Legal Docket: Religious liberty battles


NICK EICHER, HOST: It’s Monday morning and a brand new work week for The World and Everything in It. Today is May 27th, 2019. Good morning to you, I’m Nick Eicher.

MARY REICHARD, HOST: And I’m Mary Reichard. Well, the Supreme Court is closed today in observance of Memorial Day.

That means we can expect rulings to be handed down tomorrow morning, several hours after we finish the Tuesday program. So I’ll have analysis on those ready for you Wednesday morning.

About half the argued cases are still left to decide, and so 34 rulings will be coming in fast and furious through end of June.

Some of the “biggies” we’re waiting for:

  • the Bladensburg Cross Memorial (American Legion v The American Humanist Association)
  • fhe citizenship question on the 2020 Census form (Dept of Commerce v US District Court for the Southern District of New York
  • the partisan gerrymandering cases (Cause v Rucho
  • the power of federal agencies to interpret ambiguous regulations (Kisor v Wilke
  • and a double jeopardy case.That’s the one where Terance Gamble challenges his dual sentences for the same crime by a state and by the federal government. (Gamble v United States

Oftentimes, the cases that capture the most media attention come down last. Almost always.

EICHER: Right, always, except in the case of the exceptions!

REICHARD: Yes sir, with that exceptions clause, you’re always correct.

EICHER: So the plan is we’ll bring those rulings to you each week until they’re all in.

Oh, and I should mention also, if you have a topic to suggest to Mary, a legal topic you’d like her to dive into over the summer, during the Supreme Court’s recess, please let Mary know about it.

REICHARD: Yes, I want to hear from you, and I’ve heard from some of you already.

The easiest way to do that is to hit my Twitter account, which is “at Reichard World” — my last name R-E-I-C-H-A-R-D and where I work, “WORLD,” so on Twitter I’m “at Reichard World.” My pinned Tweet there is where I’ll look to see your ideas. Just add your comment there and I’ll see it.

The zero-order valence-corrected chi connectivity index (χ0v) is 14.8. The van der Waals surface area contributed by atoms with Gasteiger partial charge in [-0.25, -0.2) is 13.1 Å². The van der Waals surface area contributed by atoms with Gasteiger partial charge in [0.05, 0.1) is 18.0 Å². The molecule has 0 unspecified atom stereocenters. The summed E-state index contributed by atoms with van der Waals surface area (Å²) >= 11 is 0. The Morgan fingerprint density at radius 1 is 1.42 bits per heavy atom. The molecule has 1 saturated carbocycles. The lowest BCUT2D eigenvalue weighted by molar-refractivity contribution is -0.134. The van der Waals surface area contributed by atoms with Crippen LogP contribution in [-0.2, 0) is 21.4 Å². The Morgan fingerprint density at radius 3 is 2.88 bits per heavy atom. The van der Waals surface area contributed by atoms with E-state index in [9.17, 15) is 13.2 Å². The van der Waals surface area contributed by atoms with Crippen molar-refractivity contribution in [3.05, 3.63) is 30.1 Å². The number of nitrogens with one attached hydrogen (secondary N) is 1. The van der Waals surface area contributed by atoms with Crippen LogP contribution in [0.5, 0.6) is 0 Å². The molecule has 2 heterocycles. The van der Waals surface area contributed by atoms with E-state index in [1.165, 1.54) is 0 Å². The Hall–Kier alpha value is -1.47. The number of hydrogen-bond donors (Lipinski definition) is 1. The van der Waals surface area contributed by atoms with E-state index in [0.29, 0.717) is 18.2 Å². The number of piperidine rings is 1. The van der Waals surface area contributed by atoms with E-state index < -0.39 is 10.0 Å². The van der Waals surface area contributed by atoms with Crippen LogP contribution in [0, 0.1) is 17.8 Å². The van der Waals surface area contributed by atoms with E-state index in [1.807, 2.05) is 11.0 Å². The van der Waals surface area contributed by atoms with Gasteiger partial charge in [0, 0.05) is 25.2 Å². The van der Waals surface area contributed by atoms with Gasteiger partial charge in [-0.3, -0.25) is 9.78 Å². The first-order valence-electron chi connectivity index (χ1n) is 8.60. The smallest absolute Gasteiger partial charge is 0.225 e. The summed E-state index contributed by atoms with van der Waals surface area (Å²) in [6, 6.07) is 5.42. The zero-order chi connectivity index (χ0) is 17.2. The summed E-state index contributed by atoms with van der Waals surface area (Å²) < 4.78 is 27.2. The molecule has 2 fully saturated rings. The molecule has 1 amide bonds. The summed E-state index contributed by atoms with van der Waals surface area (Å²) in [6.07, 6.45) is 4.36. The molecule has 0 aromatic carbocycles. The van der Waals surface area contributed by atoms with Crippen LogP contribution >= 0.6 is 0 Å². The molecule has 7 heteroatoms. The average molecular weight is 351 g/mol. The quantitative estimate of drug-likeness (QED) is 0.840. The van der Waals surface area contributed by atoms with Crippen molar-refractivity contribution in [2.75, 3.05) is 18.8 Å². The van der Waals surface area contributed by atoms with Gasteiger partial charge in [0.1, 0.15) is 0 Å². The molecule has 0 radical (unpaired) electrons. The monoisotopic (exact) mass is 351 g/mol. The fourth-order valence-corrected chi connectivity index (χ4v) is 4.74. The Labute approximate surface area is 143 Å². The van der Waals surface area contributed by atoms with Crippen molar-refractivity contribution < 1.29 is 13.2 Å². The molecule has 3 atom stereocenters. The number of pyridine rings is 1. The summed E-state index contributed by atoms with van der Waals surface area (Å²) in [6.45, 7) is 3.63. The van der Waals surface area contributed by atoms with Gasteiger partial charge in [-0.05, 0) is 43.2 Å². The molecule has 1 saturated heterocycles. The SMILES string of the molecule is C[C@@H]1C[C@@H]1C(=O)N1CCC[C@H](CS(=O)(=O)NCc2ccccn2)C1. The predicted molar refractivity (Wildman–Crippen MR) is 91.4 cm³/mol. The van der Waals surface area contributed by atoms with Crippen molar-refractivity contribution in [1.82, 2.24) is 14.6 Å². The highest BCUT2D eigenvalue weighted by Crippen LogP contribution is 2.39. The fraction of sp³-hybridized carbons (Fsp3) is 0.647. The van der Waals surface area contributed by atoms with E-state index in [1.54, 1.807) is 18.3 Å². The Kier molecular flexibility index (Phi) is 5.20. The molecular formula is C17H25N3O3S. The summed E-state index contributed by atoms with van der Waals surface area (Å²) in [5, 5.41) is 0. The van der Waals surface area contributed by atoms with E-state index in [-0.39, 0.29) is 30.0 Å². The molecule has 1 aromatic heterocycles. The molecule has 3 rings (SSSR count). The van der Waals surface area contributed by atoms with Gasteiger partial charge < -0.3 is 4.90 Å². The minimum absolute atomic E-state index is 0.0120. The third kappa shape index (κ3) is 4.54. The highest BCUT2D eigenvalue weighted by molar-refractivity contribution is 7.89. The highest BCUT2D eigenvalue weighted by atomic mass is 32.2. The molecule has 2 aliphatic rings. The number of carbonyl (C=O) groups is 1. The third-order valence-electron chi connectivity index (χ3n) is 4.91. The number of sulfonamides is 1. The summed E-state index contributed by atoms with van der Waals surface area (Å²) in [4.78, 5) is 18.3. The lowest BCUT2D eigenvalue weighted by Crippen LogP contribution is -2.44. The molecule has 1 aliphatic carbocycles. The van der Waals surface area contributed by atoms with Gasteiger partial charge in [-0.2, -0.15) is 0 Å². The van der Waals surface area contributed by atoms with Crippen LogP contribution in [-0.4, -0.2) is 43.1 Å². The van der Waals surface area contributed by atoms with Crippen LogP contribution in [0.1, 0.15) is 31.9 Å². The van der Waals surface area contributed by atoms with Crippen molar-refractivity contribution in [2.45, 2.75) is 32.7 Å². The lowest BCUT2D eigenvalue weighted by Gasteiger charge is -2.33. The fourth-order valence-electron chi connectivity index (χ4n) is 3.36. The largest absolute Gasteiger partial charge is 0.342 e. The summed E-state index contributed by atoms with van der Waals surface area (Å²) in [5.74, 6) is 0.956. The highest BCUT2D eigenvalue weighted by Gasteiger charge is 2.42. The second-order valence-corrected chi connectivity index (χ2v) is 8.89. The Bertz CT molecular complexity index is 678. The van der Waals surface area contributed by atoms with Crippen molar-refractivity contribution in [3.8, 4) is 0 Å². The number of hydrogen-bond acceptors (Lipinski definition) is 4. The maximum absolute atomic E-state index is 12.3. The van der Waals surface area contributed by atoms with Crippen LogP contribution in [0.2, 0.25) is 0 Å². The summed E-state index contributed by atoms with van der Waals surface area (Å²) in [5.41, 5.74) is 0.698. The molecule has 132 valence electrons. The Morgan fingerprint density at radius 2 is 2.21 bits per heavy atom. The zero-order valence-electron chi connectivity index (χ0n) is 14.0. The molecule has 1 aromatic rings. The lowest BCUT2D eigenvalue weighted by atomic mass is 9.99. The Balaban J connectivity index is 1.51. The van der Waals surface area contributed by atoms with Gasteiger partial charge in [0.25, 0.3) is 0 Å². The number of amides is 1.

I can’t promise I’ll cover what you suggest, but I will certainly consider it. And as you’ll see, I’ve collected a couple of good ideas already. So add yours soon, so I can get the summer planned and research the stories.

EICHER: OK, Mary, so what’s on the agenda today?

REICHARD: Yeah, I find it useful to listen to what’s happening in the lower courts to find out what’s bubbling up from there: Threats to religious liberty and our other first amendment rights emerge at ground level, right where you and I live.

It takes diligence to protect those rights.

One way to show diligence is for faithful Americans actually to exercise those rights — expressing your faith publicly, openly. By doing that, we show how faith has vitality in everyday life.

Another way to show diligence is persevering through court battles.

Several organizations exist that are devoted to first freedom protections. One of them is First Liberty Institute. I called up its Chief of Staff, Michael Berry, to talk about some lower court cases he’s working on.

I asked him to begin by talking about a case out of Virginia where senior citizens are threatened with eviction for having a Bible study. I asked him to flesh out some of the facts for us.

Let’s listen.